The funny thing is, is that I worry about my bank term deposits more than my blue chip shares even though they have taken a real haircut over the past week or so.
There are one or two stocks whose slide I cannot fathom: Z energy is homing in on just $3 a share and yet they will be paying a 40 cents dividend in a couple of months and even if less fuel is used over the next year or two, nobody is going to rush out and buy a new electric car at $60,000 over the next few years.
Also, Fletcher's shares should pick up if the touted huge infrastructure spend-up ensues.

thats the market signal to accumulate, the short sighted in the market are dumping and running with what they have in their pockets. Broadly speaking you should be moving into defensive and institutional companies like this during a bear, go get your fill and see you on the upside

Thanks 4th have enjoyed watching your commentary and have picked up a few things. Where would be a starting point for these 'defensive and institutional companies'? Thanks

I guess if consumption/revenue falls next few months ZEL dividend could drop at some point. Not sure if it will influence this div?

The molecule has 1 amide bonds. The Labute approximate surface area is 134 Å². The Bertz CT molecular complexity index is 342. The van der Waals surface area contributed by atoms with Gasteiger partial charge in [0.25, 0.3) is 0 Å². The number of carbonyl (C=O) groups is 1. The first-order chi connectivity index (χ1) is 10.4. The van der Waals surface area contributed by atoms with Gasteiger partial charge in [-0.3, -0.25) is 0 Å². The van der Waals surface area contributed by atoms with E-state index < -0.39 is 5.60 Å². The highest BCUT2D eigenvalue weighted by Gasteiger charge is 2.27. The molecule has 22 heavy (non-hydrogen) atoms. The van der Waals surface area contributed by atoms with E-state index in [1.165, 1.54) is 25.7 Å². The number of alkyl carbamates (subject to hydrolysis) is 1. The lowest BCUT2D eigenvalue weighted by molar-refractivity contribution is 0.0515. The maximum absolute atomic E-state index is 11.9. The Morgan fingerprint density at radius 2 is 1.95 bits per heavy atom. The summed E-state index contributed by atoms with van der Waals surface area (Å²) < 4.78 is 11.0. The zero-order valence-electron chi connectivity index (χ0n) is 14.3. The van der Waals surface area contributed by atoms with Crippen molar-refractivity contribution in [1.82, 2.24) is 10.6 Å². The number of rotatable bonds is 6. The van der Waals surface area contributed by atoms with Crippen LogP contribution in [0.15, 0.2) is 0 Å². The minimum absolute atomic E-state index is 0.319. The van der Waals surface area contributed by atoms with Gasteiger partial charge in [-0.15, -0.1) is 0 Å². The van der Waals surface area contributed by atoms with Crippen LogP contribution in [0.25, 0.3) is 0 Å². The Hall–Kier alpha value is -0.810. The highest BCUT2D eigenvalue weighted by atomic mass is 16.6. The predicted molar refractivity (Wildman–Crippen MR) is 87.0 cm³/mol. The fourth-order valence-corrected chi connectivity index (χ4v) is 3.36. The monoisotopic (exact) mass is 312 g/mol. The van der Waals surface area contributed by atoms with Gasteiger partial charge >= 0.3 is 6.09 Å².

Martin - any particular industries catch your eye? I have USD and EUR sitting with the broker ready to invest...Or do you think now/near future might be a good time to start bring foreign currency back to NZD?

No industries really stand out for me at the moment. Energy stocks may have to get over a Tiwai Point hump at some point. Aged care will perform when everything settles. I would be wary of bringing back FX to NZD - who knows what may happen in NZ yet.

Great - good advice. Thank you.

I see FPH has just issued a second profit guidance, upwards.

Not sure if I agree with your age care companies. They are essentially property companies, who don't pay tax.

While there is no evidence yet of a property crash, few will want to buy in this turmoil but some will have to sell through loss of jobs. Pity easy to figure this one out. Children might take to caring for their parents directly for a change; which wont be a bad thing; especially when faced with $3,000 a month bills going out of the estate.

Government will have to make some tuff calls now, and these aged care operators with be in the gun. Its better than riots in the streets by youth out of work and homeless.

Many of the companies that make it may be great value. Not all will.

As for the recovery it depends upon consumers. If they've taken a beating the recovery will be slow as we saw after the last recession, but, if they've been well supported by policy throughout the bounce could be very rapid with little long term damage.

"The challenge is to pick the exact bottom so that you get the lowest price. . . "

Not a challenge that a sensible person would take. No way!

I'm more than happy to leave that sort of thing to the highly-paid professional fund managers, advisors, analysts and the rest of that tribe.